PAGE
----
IntroductionAs a parent-to-be, the list of things that you need to do and learn about in preparation for the arrival of your new baby can be daunting. And the availability of what is commonly referred to as “cord blood banking,” while an extraordinary opportunity, may feel like just one more thing to add to that list. But Americord offers all of the cord blood banking information you need in one place, with easy to understand explanations so that you can to make the right decision for your family and their future medical treatment opportunities without putting more work on your plate. Stem Cells 101 is a useful reference tool and summary of what "cord blood banking" is from a scientific point of view, but in plain language.
At Americord, we are experts so that you don’t have to be. We’ll explain to you how stem cells work for treating more than 80 diseases, as well as why it may be the right choice for you and your family. The future of health is here, and the decision to safeguard your baby’s and family’s well-being for the long term is one that you can only make once in a lifetime, at the birth of your child. So don’t waste another moment wondering about cord blood banking pros and cons. Let us teach you the basics and help you to understand how the modern technology involved in the preservation of stem cells from cord blood, cord tissue and placenta tissue is already saving and improving lives. We invite you to review Americord’s cord blood banking information, and don’t hesitate to contact us with any and all questions or for further information about our world-class, affordable services. We are glad to hear from you at any time and look forward to providing you with all the cord blood banking information you need.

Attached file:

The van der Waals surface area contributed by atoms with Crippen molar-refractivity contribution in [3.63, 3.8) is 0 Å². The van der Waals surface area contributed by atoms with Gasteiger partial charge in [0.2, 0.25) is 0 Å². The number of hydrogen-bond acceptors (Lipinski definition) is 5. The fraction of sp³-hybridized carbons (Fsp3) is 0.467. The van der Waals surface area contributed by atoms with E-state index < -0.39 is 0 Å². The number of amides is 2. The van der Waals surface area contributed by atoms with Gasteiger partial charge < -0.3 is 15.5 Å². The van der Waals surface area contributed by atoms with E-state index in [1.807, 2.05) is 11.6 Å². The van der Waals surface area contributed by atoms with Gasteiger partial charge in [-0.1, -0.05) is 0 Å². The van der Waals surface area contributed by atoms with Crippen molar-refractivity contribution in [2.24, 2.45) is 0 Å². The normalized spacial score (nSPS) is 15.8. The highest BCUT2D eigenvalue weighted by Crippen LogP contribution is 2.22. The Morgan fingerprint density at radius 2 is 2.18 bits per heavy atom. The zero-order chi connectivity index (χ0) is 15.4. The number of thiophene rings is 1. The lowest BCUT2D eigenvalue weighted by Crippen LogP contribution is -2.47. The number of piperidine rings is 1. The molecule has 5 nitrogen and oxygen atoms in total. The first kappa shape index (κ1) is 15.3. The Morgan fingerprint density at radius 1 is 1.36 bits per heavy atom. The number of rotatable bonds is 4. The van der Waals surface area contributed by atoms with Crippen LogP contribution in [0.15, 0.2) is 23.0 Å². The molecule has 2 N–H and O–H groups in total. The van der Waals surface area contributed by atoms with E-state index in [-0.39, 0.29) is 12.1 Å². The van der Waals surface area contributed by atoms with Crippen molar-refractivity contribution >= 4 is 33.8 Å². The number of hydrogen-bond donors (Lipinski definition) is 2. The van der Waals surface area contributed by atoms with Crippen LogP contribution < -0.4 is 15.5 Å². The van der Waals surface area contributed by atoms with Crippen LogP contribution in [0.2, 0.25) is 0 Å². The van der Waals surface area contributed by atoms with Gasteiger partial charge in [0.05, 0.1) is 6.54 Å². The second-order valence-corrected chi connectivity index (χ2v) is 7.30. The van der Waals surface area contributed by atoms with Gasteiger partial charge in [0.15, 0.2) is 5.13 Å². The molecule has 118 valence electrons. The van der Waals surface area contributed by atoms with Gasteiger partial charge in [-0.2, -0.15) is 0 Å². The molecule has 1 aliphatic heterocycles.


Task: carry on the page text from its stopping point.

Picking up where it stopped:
Americord blood cord registry is pioneering a new technique that will provide more treatment options to a greater variety of patients in the near future. We are an active member of the cord blood professional community and happily await your inquiries.
Dr. Robert Dracker, MD, MHA, MBA
Executive Medical Director, Americord Registry
What Are Stem Cells?A stem cell is a cell that has the ability to renew itself and differentiate into other kinds of cells. There are many types of stem cells, some of which are more valuable from a medical point of view than others. The most therapeutically valuable stem cells, called hematopoietic stem cells, are found in the greatest numbers in the cord blood and placenta of newborns. There are two primary reasons for preserving your newborn baby’s stem cells: (i) access to existing and emerging stem cell therapies if you or a family member needs them; and (ii) the promise of regenerative medicine. Stem cells have been used to treat over 80 serious diseases and have the potential to treat conditions that have no cure today.
HLA MatchingMatching refers to six proteins called Human Leukocyte Antigens (HLA) that appear on the surface of white blood cells and other tissues in the body. These six HLA points, or loci, determine tissue compatibility between a patient and a donor. Although a perfect match would be best, studies have shown that transplants using stem cells derived from cord and placental blood are successful, even when only three of the six loci match. With cord blood and placenta derived stem cells, the immune cells are less mature than those in bone marrow, and therefore siblings are twice as likely to be able to use stem cells from each other's cord blood or placenta as compared to bone marrow.